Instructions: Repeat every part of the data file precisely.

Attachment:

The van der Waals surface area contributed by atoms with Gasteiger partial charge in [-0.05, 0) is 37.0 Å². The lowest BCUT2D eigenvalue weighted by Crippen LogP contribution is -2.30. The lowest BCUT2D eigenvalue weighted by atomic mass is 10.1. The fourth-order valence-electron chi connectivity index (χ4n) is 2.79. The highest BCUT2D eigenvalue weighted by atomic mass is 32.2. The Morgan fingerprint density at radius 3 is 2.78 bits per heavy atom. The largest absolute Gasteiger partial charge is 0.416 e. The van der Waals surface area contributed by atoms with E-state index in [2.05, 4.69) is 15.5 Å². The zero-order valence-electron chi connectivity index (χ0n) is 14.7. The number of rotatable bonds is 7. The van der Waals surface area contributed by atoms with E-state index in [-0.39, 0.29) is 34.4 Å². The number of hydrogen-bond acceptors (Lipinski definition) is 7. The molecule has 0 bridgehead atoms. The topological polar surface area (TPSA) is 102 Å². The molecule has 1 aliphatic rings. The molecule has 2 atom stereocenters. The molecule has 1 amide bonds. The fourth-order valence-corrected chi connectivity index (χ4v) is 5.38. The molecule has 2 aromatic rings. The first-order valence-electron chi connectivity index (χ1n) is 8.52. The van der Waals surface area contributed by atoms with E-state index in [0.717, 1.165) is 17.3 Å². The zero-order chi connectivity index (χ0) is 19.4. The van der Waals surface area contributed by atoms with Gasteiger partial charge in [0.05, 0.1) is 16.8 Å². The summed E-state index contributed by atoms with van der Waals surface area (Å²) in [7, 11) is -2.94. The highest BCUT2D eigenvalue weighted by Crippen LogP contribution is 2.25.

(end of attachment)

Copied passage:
The van der Waals surface area contributed by atoms with Gasteiger partial charge in [-0.05, 0) is 37.0 Å². The lowest BCUT2D eigenvalue weighted by Crippen LogP contribution is -2.30. The lowest BCUT2D eigenvalue weighted by atomic mass is 10.1. The fourth-order valence-electron chi connectivity index (χ4n) is 2.79. The highest BCUT2D eigenvalue weighted by atomic mass is 32.2. The Morgan fingerprint density at radius 3 is 2.78 bits per heavy atom. The largest absolute Gasteiger partial charge is 0.416 e. The van der Waals surface area contributed by atoms with E-state index in [2.05, 4.69) is 15.5 Å². The zero-order valence-electron chi connectivity index (χ0n) is 14.7. The number of rotatable bonds is 7. The van der Waals surface area contributed by atoms with E-state index in [-0.39, 0.29) is 34.4 Å². The number of hydrogen-bond acceptors (Lipinski definition) is 7. The molecule has 0 bridgehead atoms. The topological polar surface area (TPSA) is 102 Å². The molecule has 1 aliphatic rings. The molecule has 2 atom stereocenters. The molecule has 1 amide bonds. The fourth-order valence-corrected chi connectivity index (χ4v) is 5.38. The molecule has 2 aromatic rings. The first-order valence-electron chi connectivity index (χ1n) is 8.52. The van der Waals surface area contributed by atoms with E-state index in [0.717, 1.165) is 17.3 Å². The zero-order chi connectivity index (χ0) is 19.4. The van der Waals surface area contributed by atoms with Gasteiger partial charge in [0.05, 0.1) is 16.8 Å². The summed E-state index contributed by atoms with van der Waals surface area (Å²) in [7, 11) is -2.94. The highest BCUT2D eigenvalue weighted by Crippen LogP contribution is 2.25.